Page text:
Increased screen time is a problem among youth

Edit (14/07/11): Thanks to Gopinath for the article!

A common reason people give for the increased prevalence of childhood obesity is how youth spend more time in front of the TV/computer/video games now than they used to (a measure referred to as “screen time”). The average Canadian youth spends 6 hours in front of the TV/computer every weekday, and over 7 hours a day on the weekend (AHKC Report Card, 2011). So that begs the question – how can we reduce screen time?

Several interventions have been performed, and they have shown mixed results. But this could be due to a number of factors: the population they used, the methods they used or even chance. We can identify all the studies that have been done in this area using a systematic review, and then decide if they’re effective using a meta analysis. And that’s exactly what Wahi and colleagues did, in a study published in Arch Pediatr Adolesc Med this July.

More after the jump.

I’ll summarize their study here; a link to the paper follows this post.

What did they do?

They first identified 1120 trials that had any number of keywords present (combinations of the words: television, video games or computer, and one of : overweight, obesity or physical activity). 226 of these were duplicates. They then had two people manually review the abstracts, to determine which actually met their eligibility criteria. This excluded 804 articles. Following this, they reviewed the references of these studies. They then reviewed the entirety of the 90 remaining articles, and only 13 made it into the final study sample.

They read these 13 manuscripts in more detail, abstracting information about any changes in BMI, or reported changes in screen time. If the study didn’t report this, they contacted the authors to find out more information.

Finally, they evaluated the studies using Cochrane criteria, and used this to assess bias. They also used the Grading of Recommendations Assessments, Developments and Evaluation (GRADE) to assess the quality of evidence put forth by each study.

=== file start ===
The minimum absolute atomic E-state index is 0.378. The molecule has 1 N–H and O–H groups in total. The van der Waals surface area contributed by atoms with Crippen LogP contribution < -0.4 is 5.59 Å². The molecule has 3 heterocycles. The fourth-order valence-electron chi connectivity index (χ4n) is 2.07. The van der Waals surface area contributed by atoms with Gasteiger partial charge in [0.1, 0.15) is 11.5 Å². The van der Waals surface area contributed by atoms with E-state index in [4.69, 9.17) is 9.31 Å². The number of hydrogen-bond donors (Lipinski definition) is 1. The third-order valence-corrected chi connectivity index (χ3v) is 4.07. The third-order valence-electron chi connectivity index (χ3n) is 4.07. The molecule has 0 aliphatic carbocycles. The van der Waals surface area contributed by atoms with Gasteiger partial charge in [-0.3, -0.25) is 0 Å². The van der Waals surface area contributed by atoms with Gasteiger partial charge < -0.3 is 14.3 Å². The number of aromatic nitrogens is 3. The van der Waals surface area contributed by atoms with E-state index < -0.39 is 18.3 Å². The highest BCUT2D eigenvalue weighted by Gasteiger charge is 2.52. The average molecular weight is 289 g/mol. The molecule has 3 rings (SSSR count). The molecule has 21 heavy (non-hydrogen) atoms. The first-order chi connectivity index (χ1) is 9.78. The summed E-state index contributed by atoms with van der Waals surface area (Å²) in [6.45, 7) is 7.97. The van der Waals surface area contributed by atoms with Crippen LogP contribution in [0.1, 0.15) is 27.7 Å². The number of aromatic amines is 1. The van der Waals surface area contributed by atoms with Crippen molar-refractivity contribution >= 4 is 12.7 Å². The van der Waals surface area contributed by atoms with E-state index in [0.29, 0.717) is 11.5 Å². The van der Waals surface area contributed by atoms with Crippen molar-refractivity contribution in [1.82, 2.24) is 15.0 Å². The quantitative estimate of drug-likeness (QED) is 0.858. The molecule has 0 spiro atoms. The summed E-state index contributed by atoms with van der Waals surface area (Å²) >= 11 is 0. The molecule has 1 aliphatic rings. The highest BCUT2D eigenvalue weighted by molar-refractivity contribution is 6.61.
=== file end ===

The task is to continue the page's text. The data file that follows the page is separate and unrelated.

What did they find?

Six studies looked at BMI. They found no difference between the intervention and control arms.

Nine studies looked to see if screen time changed. They only found a significant reduction in screen time among preschool child younger than 6, but this was only from 2 studies (p = .04).

So what does this all mean?

Well, it’s not good. They found no difference between youth who got an intervention aimed at reducing screen time and those who didn’t on BMI or hours spent in front of computer/TV/playing video games.

However, this isn’t entirely surprising. BMI is a very tough outcome to change, especially in such a short time frame, and the median length of the studies was only 7 months in duration. Also, the age range was quite broad, going from 3.9 years to 11.7. This makes it quite difficult to see what works and what doesn’t. Finally, depending on how you measure screen time, different results might be seen. Some studies use self-report, while others used parental reports. This could lead to bias in the results.

And what now?

This study highlighted some important points. For one, the studies all look at different age groups, which makes comparing their results very difficult. This was highlighted by their finding that significant decreases in screen time only exist among younger youth.

They also touched on potential harm that might result from interventions. Only three of the studies they reviewed included a measure of harm (dissatisfaction with body shape, extreme dieting). Future studies should make sure they include this and don’t harm those they are trying to help.

Finally, while they didn’t find any consistent findings in their study, they do suggest that shorter, more intense interventions might be effective. However, that is a project for future researchers.

Link (may require registration): http://archpedi.ama-assn.org/cgi/content/short/archpediatrics.2011.122

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